Clodronate treatment prevents vaginal hypersensitivity in a mouse model of vestibulodynia

Joel Castro, Andrea M. Harrington, Fariba Chegini, Dusan Matusica, Nick J. Spencer, Stuart M. Brierley, Rainer V. Haberberger, Christine M. Barry

Research output: Contribution to journalArticlepeer-review

Abstract

Introduction: Improved understanding of vestibulodynia pathophysiology is required to develop appropriately targeted treatments. Established features include vulvovaginal hyperinnervation, increased nociceptive signalling and hypersensitivity. Emerging evidence indicates macrophage-neuron signalling contributes to chronic pain pathophysiology. Macrophages are broadly classified as M1 or M2, demonstrating pro-nociceptive or anti-nociceptive effects respectively. This study investigates the impact of clodronate liposomes, a macrophage depleting agent, on nociceptive signalling in a mouse model of vestibulodynia. Methods: Microinjection of complete Freund’s adjuvant (CFA) at the vaginal introitus induced mild chronic inflammation in C57Bl/6J mice. A subgroup was treated with the macrophage depleting agent clodronate. Control mice received saline. After 7 days, immunolabelling for PGP9.5, F4/80+CD11c+ and F4/80+CD206+ was used to compare innervation density and presence of M1 and M2 macrophages respectively in experimental groups. Nociceptive signalling evoked by vaginal distension was assessed using immunolabelling for phosphorylated MAP extracellular signal-related kinase (pERK) in spinal cord sections. Hyperalgesia was assessed by visceromotor response to graded vaginal distension. Results: CFA led to increased vaginal innervation (p < 0.05), increased pERK-immunoreactive spinal cord dorsal horn neurons evoked by vaginal-distension (p < 0.01) and enhanced visceromotor responses compared control mice (p < 0.01). Clodronate did not reduce vaginal hyperinnervation but significantly reduced the abundance of M1 and M2 vaginal macrophages and restored vaginal nociceptive signalling and vaginal sensitivity to that of healthy control animals. Conclusions: We have developed a robust mouse model of vestibulodynia that demonstrates vaginal hyperinnervation, enhanced nociceptive signalling, hyperalgesia and allodynia. Macrophages contribute to hypersensitivity in this model. Macrophage-sensory neuron signalling pathways may present useful pathophysiological targets.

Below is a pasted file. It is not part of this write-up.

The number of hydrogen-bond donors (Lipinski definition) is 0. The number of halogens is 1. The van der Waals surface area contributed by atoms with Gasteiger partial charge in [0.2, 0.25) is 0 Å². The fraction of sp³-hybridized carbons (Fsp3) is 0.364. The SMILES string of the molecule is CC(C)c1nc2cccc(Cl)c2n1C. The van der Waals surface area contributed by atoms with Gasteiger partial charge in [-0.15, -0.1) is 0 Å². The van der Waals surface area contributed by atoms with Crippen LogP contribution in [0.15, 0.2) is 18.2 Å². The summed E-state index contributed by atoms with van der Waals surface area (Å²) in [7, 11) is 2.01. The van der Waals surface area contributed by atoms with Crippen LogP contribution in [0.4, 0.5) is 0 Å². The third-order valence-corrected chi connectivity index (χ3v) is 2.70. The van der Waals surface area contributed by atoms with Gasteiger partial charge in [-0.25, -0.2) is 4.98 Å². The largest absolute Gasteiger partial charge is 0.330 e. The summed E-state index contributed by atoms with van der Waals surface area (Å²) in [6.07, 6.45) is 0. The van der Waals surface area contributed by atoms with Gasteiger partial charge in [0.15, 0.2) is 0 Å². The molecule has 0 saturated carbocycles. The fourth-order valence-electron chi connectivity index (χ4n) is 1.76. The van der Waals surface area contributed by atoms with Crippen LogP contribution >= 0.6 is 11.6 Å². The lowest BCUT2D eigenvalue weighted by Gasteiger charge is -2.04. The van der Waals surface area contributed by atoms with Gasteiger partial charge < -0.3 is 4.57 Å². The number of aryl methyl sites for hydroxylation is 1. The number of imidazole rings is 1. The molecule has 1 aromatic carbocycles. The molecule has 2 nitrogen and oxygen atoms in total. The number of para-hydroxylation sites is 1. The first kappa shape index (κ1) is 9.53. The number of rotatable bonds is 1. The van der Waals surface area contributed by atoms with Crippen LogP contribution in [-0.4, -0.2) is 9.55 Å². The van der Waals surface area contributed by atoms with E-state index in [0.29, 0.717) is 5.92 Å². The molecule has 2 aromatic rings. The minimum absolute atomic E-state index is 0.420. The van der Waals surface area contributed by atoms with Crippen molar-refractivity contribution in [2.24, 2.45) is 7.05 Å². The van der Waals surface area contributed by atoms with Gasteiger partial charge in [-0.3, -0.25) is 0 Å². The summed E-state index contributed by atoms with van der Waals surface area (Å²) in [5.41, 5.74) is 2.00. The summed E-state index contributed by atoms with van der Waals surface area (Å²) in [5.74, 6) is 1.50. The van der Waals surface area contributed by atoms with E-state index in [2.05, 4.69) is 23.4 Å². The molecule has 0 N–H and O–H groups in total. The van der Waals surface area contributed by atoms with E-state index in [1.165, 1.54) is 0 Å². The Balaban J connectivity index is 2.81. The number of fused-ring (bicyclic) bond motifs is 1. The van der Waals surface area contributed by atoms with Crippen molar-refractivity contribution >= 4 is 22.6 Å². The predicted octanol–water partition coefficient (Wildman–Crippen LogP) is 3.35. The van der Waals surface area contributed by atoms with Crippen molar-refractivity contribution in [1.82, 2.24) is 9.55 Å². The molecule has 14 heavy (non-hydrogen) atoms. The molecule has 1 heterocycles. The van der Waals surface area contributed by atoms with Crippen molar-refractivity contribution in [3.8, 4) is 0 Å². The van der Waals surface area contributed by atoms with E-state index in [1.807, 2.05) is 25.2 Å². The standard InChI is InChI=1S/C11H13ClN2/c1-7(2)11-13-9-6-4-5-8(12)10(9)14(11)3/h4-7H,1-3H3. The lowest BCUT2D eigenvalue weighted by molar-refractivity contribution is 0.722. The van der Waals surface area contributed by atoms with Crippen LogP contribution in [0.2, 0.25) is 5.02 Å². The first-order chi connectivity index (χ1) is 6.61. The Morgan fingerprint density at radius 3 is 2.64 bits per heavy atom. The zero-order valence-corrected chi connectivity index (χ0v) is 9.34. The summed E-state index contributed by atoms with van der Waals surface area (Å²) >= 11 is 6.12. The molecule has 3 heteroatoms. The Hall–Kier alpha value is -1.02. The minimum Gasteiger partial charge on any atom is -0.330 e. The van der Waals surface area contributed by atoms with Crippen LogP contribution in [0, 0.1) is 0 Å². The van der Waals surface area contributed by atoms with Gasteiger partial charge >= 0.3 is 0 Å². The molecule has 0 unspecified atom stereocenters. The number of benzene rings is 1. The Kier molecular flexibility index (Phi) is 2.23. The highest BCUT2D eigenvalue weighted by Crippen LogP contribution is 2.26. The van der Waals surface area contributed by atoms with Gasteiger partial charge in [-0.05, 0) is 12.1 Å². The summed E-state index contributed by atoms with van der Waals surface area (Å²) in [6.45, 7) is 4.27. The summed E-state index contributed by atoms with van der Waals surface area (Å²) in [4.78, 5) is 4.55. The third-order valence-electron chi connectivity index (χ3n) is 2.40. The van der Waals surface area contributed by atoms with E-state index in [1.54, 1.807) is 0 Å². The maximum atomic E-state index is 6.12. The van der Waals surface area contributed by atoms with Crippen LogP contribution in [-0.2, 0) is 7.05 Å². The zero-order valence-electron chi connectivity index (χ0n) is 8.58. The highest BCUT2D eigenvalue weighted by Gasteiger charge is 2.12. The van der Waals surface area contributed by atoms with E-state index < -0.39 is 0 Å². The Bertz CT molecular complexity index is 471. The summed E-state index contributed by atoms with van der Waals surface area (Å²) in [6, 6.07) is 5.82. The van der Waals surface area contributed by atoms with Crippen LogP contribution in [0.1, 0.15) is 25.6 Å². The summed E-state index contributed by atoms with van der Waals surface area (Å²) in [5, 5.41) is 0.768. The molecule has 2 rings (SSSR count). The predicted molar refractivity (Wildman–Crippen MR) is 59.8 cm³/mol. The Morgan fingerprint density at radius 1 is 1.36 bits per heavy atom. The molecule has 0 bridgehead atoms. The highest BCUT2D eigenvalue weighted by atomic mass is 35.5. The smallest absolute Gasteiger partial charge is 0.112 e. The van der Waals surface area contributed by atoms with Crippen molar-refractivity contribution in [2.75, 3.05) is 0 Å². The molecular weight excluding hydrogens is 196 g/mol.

Original languageEnglish
Article number784972
JournalFrontiers in Cellular and Infection Microbiology
Volume11
DOIs
Publication statusPublished or Issued - 18 Jan 2022

Keywords

  • clodronate peripheral nociceptor
  • macrophage
  • nociception
  • vestibulodynia
  • visceromotor reflex
  • vulvodynia

ASJC Scopus subject areas

  • Microbiology
  • Immunology
  • Microbiology (medical)
  • Infectious Diseases

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